Books for Creativity: Creative Girl

Creative Girl, by Katharine Sise, is an a-to-z manual for women trying to find their creative passion and turn it into something they can make a living off of.

I first picked up Creative Girl at my library a little dubious of the girly and unsophisticated cover and the perky tone on the intro, which reminded me too much of the cheerleaders I knew in high school. But I was jaded on books about creativity that read like text books. I’m so glad I gave it a chance.

Sise is indeed pretty perky, but even through paper her enthusiasm and confidence are contagious. It did not take me long to get over of my high school flashbacks and start dreaming with her about the fabulous creative career ahead of me.

The first half of the book propels your head into the clouds, urging you to daydream about the possibilities. If you do not already know your passion, she helps you find it with advice, resources and short workshops you can do on your own. If you do, this serves as a refresher course of sorts, or you can skip on to the next section without missing a beat. I found that even though I already knew my passion was writing, it was a lot of fun to dream about all the different ways I could build a creative career path with my pen.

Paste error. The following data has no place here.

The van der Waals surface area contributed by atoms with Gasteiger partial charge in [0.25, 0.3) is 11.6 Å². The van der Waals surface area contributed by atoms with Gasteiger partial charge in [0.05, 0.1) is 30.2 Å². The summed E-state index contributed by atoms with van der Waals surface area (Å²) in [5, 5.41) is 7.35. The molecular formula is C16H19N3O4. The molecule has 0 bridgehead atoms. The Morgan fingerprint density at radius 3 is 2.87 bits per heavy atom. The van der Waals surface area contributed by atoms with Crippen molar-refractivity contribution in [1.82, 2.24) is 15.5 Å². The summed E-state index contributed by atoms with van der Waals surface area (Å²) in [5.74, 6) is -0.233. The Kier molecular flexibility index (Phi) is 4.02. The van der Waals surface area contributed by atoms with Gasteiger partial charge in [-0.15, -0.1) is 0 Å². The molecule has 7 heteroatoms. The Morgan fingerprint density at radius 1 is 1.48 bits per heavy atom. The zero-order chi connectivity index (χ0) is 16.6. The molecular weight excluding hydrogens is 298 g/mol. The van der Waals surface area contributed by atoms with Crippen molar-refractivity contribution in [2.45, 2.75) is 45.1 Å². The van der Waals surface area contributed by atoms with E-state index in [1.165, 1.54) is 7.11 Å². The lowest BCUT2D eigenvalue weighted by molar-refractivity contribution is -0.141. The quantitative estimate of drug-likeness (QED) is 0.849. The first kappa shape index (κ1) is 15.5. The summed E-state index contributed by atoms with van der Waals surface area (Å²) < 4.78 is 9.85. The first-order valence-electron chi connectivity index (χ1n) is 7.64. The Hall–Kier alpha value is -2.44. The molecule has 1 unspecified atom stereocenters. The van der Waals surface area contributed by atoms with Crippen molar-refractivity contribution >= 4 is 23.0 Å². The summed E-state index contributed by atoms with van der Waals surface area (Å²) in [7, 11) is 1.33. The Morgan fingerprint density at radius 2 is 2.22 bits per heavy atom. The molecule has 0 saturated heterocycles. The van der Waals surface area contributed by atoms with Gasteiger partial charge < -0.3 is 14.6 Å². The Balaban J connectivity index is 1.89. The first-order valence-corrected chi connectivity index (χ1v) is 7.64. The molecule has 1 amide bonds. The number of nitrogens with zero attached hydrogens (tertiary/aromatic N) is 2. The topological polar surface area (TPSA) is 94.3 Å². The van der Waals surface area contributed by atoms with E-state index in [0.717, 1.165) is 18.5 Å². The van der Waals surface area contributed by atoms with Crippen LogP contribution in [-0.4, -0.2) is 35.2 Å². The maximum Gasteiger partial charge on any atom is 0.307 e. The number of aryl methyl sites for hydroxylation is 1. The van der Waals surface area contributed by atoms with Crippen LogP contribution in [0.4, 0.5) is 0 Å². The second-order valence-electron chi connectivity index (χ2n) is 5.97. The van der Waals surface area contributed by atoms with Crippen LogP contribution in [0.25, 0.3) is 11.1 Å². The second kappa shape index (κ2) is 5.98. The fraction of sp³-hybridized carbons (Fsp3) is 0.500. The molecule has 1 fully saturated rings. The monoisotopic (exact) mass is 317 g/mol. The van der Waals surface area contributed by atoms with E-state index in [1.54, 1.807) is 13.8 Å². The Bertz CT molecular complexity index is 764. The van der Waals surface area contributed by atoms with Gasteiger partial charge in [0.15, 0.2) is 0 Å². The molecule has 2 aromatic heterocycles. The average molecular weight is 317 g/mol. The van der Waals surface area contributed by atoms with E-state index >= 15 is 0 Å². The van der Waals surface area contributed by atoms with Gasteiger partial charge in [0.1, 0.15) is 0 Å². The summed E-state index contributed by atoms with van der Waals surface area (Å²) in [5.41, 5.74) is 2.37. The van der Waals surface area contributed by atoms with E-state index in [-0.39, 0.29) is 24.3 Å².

Then in the second part of the book, Sise eases your feet back to solid ground. She gives practical advice on bringing that passion into your life now and in your future. This includes tips on talking to your boss about ways to integrate more creativity into your current job, negotiating with your boss for more flexibility in your job so that you have more time outside of work to pursue your creative passion on the side, changing careers, and writing a business plan to make the leap into living off your passion. Whichever best fits yours dreams and personality.

Feet on the ground, head in the clouds. It’s the CG way.

And Sise has the creds to back up her talk. After heading to NYC to pursue a career as an actor, she decided to stop waiting tables and support herself between gigs by creating jewelry. Now, she’s fully supported by that jewelry and it’s led her to gigs with HSN, Good Morning America, and more. And in the meantime she’s developed a publishing career. Pretty cool.

So Creative Girl isn’t just some chick spouting off, it’s solid advice from someone who’s climbed the mountain herself and made it to the top. Now, with Creative Girl, she’s cheering us on and calling out tips to help us join her up there.

I’d read this book again just to channel the creative buzz, so the fact that it also helps me find the next few steps ahead to reach my goals is just a nice bonus. It would be an enjoyable read for anyone with a desire to add more creativity into her daily life, but I recommend it to CG’s (and guys too) who are ready to take action on their creative dreams. Where Sise excels is in turning dreams into practical steps for success, so those who are ready for action are the ones who will benefit from it most. Check out Creative Girl for yourself.


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